for well under $1000. Unfortunately the lightest and most portable tend to cost more. I'm partial to Lenovo as they do cater to the business crowd more than some others. MS does offer something called "Anytime Upgrade" with Windows 7 but, personally, I'd not buy a PC that immediately required a more capable OS. I'm going to buy it with what I want already on it. If Home versus Pro with Win 7 is anything like with XP, the biggest advantage for business use is the ability to join a domain. As well, security is a bit more scalable with Pro versions. About the only decision I can think at this point was whether to go with 64 bit or 32 bit. If you have such as printer drivers that need to be installed and you want 64 bit, you'll need to check to see if drivers are currently available for what you already have.
Some of the laptops I have looked at appear to be marketed with Windows 7 Home but not Win 7 Pro.
I need to be able to run Windows 7 Professional but I don't have a need for high end graphics or super fast processing speed. I'm not playing games or running Photoshop or anything like that. Mostly I'm either web browsing or accessing my employer's network using a Citrix Server site (which is where the 'Home' windows versions break down). I don't even require a built-in optical drive. Nor do I need a really large screen. Portability matters, though, which is why I've been looking at small/light computers. There are a number of possibilities from companies like ASUS that look like good matches except the inexpensive choices always seem to have Win 7 Home Premium.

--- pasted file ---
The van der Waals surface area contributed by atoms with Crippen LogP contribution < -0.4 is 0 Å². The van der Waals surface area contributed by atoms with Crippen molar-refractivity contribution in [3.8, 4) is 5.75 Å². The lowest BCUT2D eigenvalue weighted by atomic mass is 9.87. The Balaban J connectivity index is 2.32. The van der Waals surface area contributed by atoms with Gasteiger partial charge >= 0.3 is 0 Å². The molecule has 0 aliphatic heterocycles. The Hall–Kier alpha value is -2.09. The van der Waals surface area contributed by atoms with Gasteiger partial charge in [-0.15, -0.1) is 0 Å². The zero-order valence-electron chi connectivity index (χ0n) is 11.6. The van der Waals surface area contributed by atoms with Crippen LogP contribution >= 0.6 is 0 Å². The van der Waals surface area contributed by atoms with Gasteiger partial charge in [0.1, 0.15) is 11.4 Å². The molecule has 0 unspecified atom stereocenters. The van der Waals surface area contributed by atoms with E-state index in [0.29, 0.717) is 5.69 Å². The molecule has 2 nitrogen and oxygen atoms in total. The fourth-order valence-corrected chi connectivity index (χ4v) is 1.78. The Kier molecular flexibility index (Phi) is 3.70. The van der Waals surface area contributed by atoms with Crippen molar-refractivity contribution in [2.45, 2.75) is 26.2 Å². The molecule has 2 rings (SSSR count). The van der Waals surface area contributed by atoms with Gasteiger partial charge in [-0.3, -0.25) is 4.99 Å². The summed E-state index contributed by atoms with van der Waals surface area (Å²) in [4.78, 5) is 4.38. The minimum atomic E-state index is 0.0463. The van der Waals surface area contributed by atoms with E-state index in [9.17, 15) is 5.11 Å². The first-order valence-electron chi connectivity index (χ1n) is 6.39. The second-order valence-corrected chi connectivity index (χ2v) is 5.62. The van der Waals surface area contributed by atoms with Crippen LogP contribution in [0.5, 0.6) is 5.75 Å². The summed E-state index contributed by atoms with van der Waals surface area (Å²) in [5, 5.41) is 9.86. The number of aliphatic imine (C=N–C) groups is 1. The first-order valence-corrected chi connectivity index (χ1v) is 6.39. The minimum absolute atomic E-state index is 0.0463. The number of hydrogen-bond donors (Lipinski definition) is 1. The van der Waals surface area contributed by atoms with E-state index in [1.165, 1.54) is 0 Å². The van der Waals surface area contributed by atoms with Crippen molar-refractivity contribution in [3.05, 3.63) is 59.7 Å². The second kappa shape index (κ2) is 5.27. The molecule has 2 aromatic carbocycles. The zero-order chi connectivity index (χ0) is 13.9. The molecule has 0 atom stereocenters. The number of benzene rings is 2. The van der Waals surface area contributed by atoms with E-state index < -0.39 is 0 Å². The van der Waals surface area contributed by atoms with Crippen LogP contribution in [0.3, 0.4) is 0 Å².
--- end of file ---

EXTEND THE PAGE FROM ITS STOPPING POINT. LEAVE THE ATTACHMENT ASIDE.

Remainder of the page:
That makes me wonder if it would be reasonable to buy a laptop with the 'home' version of Windows 7 and then upgrade to the 'professional' version. I'm not sure it is a good idea but I've read that it should be possible.
Are there special issues I need to be aware of if I want to upgrade a laptop from Win 7 Home Premium to Win 7 Professional?